4 Superb Ways to Skim the Daily News When You Are Busy

Akshata Shanbhag 09-09-2015

In these busy times, getting your daily dose of news is less of a mundane activity and more of a balancing act. Go about it the smart way by signing up for a news summary email.


You want to stay informed about the latest in the news. You want to be able to add to conversations about it, and do so intelligently.

But you just don’t have the time to read up on what’s going on in the world.

If that sounds like you, you’re in luck. Some resourceful netizens have understood your dilemma, and perhaps experienced it, too. And they have taken on the job of condensing the day’s top stories into digestible chunks for you. They do it for free, and send you the results in a daily email after you sign up for it.

Here are four such free email newsletters that are superb ways to read the news without getting clubbed over the head by it.



theSkimm seems to be the newsletter that everyone’s reading right now, and it’s easy to see why. Compelling headlines, facts delivered in a straightforward way, and cheeky commentary in all the right places. These factors combined are theSkimm’s main draw.

The newsletter begins with a “quote of the day”, goes into 4-5 select news items, and ends with a “thing to know” item. Sometimes you get book recommendations, too!

So your curiosity’s piqued and now you want to sign up for theSkimm. If you’re thinking a newsletter sample or two would have been nice, think no more. Visit theSkimm’s archive to read through the most recent Skimms.



Do check out the Skimm Guides section. It gives you a background on hot topics like net neutrality These Public Figures Have No Clue How Net Neutrality Works Donald Trump, Jeb Bush and other public figures don't seem to understand what net neutrality actually is. Read More , the Greek debt crisis, and the Ukraine conflict, in its usual snarky style. There’s also a section on the candidates of the 2016 US Presidential election.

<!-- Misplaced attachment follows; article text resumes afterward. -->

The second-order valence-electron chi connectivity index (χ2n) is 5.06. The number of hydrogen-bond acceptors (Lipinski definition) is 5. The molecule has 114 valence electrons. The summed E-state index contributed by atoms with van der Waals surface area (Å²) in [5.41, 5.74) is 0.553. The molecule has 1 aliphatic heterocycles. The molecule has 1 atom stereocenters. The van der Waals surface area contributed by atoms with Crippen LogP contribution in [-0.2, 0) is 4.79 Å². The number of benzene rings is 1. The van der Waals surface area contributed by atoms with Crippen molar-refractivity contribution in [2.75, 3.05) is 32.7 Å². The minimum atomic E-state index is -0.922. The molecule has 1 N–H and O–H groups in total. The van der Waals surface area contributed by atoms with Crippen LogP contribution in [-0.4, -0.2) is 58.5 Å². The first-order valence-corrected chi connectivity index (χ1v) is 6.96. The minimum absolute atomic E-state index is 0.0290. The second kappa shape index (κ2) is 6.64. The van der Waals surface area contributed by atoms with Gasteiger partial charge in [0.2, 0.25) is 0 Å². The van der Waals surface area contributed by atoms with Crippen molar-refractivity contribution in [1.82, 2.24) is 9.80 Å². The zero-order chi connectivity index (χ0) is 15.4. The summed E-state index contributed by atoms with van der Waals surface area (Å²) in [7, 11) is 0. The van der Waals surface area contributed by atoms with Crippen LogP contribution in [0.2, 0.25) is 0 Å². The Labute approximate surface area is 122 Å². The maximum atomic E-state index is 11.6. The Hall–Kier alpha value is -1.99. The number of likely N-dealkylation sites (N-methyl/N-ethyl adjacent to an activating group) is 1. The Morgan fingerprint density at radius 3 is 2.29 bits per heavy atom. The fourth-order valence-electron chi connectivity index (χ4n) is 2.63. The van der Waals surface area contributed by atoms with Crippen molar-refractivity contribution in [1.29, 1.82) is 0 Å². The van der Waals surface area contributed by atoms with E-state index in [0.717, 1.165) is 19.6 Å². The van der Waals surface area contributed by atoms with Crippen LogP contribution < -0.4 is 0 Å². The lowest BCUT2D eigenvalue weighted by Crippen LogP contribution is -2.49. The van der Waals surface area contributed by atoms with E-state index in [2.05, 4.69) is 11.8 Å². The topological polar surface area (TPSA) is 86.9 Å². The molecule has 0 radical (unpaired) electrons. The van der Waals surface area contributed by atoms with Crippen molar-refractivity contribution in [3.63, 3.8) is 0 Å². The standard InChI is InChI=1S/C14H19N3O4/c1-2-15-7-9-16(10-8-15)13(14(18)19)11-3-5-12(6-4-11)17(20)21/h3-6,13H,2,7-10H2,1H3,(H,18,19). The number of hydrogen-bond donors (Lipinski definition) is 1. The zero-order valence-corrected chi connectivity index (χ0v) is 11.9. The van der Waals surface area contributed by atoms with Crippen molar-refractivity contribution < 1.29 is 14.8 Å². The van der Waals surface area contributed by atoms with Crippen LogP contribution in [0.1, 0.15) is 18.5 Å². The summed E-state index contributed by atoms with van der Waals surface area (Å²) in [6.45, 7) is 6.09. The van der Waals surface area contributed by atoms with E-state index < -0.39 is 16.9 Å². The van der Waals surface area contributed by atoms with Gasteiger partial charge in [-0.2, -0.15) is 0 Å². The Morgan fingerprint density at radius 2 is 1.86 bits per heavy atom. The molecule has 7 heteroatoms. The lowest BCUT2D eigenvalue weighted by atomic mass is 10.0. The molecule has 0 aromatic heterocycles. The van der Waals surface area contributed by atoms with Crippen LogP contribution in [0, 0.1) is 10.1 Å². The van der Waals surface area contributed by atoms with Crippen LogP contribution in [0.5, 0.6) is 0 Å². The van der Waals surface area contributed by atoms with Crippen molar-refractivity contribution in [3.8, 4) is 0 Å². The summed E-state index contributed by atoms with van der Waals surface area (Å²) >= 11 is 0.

While theSkimm’s marketing began with a focus on young women, its reach has gone far beyond those boundaries. The unconventional business strategies of the cofounders, Danielle Weisberg and Carly Zakin, seem to have paid off big time. theSkimm’s subscriber base is now upward of 1.5 million, and counting.



Dave Pell of NextDraft brings you a roundup of 10 news stories from across the Web. He covers everything from crashing markets to Internet debacles 3 Reasons Why The Ashley Madison Hack Is A Serious Affair The Internet seems ecstatic about the Ashley Madison hack, with millions of adulterers' and potential adulterers' details hacked and released online, with articles outing individuals found in the data dump. Hilarious, right? Not so fast. Read More . Well, what’s so unique about that, you ask? It’s Pell’s choice of stories and the pithy annotations he wraps them up in that make all the difference.


To get a preview of what you can expect in your inbox, go through the NextDraft archives and longform reads. Don’t forget to download NextDraft (iOS) on your iPhone/iPad to get Pell’s updates on the go. NextDraft is ad free thanks to a WordPress sponsorship.